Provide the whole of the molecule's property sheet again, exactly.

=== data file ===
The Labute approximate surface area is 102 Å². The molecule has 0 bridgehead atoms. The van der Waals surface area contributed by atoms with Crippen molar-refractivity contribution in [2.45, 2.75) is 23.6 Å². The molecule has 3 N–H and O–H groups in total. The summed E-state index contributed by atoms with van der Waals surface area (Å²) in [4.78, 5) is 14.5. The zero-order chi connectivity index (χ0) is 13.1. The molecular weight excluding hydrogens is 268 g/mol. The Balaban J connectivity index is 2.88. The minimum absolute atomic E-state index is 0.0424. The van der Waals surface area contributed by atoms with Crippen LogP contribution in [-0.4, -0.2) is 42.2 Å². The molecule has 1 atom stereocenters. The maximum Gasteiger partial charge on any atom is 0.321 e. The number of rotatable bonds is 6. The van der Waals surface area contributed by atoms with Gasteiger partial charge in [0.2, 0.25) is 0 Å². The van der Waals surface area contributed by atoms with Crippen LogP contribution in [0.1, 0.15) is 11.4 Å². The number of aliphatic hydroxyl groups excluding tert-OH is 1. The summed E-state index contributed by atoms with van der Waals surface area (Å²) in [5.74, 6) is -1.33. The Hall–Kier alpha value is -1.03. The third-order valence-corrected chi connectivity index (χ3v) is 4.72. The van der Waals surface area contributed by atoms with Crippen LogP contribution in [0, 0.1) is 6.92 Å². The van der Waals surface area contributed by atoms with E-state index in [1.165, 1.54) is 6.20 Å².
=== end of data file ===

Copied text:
The Labute approximate surface area is 102 Å². The molecule has 0 bridgehead atoms. The van der Waals surface area contributed by atoms with Crippen molar-refractivity contribution in [2.45, 2.75) is 23.6 Å². The molecule has 3 N–H and O–H groups in total. The summed E-state index contributed by atoms with van der Waals surface area (Å²) in [4.78, 5) is 14.5. The zero-order chi connectivity index (χ0) is 13.1. The molecular weight excluding hydrogens is 268 g/mol. The Balaban J connectivity index is 2.88. The minimum absolute atomic E-state index is 0.0424. The van der Waals surface area contributed by atoms with Crippen LogP contribution in [-0.4, -0.2) is 42.2 Å². The molecule has 1 atom stereocenters. The maximum Gasteiger partial charge on any atom is 0.321 e. The number of rotatable bonds is 6. The van der Waals surface area contributed by atoms with Gasteiger partial charge in [0.2, 0.25) is 0 Å². The van der Waals surface area contributed by atoms with Crippen LogP contribution in [0.1, 0.15) is 11.4 Å². The number of aliphatic hydroxyl groups excluding tert-OH is 1. The summed E-state index contributed by atoms with van der Waals surface area (Å²) in [5.74, 6) is -1.33. The Hall–Kier alpha value is -1.03. The third-order valence-corrected chi connectivity index (χ3v) is 4.72. The van der Waals surface area contributed by atoms with Crippen LogP contribution in [0, 0.1) is 6.92 Å². The van der Waals surface area contributed by atoms with E-state index in [1.165, 1.54) is 6.20 Å².